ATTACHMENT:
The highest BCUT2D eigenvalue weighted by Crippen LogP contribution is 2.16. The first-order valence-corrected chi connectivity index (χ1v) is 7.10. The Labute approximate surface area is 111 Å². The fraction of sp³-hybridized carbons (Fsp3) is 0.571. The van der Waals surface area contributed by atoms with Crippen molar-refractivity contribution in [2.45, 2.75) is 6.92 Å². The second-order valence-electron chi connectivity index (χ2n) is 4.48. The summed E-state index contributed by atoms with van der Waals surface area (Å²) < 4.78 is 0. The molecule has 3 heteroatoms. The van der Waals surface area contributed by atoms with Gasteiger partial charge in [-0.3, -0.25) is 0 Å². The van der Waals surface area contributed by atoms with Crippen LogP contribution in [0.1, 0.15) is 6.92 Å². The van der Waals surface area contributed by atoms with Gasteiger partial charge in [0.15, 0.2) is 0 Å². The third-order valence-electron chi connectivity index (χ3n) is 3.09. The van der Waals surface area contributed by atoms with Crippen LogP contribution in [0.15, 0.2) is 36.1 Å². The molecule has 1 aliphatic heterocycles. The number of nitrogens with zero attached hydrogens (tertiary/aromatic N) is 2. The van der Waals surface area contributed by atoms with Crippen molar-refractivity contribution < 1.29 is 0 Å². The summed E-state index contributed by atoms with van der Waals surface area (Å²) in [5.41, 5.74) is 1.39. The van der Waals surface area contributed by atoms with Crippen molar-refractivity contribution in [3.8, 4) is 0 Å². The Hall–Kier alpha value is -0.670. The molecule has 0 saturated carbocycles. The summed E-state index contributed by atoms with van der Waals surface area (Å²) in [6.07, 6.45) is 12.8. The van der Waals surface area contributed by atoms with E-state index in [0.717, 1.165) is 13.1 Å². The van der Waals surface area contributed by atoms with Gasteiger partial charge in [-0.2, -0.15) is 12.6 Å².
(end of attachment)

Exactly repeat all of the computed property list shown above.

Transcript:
The highest BCUT2D eigenvalue weighted by Crippen LogP contribution is 2.16. The first-order valence-corrected chi connectivity index (χ1v) is 7.10. The Labute approximate surface area is 111 Å². The fraction of sp³-hybridized carbons (Fsp3) is 0.571. The van der Waals surface area contributed by atoms with Crippen molar-refractivity contribution in [2.45, 2.75) is 6.92 Å². The second-order valence-electron chi connectivity index (χ2n) is 4.48. The summed E-state index contributed by atoms with van der Waals surface area (Å²) < 4.78 is 0. The molecule has 3 heteroatoms. The van der Waals surface area contributed by atoms with Gasteiger partial charge in [-0.3, -0.25) is 0 Å². The van der Waals surface area contributed by atoms with Crippen LogP contribution in [0.1, 0.15) is 6.92 Å². The van der Waals surface area contributed by atoms with Gasteiger partial charge in [0.15, 0.2) is 0 Å². The third-order valence-electron chi connectivity index (χ3n) is 3.09. The van der Waals surface area contributed by atoms with Crippen LogP contribution in [0.15, 0.2) is 36.1 Å². The molecule has 1 aliphatic heterocycles. The number of nitrogens with zero attached hydrogens (tertiary/aromatic N) is 2. The van der Waals surface area contributed by atoms with Crippen molar-refractivity contribution < 1.29 is 0 Å². The summed E-state index contributed by atoms with van der Waals surface area (Å²) in [5.41, 5.74) is 1.39. The van der Waals surface area contributed by atoms with Crippen molar-refractivity contribution in [3.8, 4) is 0 Å². The Hall–Kier alpha value is -0.670. The molecule has 0 saturated carbocycles. The summed E-state index contributed by atoms with van der Waals surface area (Å²) in [6.07, 6.45) is 12.8. The van der Waals surface area contributed by atoms with E-state index in [0.717, 1.165) is 13.1 Å². The van der Waals surface area contributed by atoms with Gasteiger partial charge in [-0.2, -0.15) is 12.6 Å².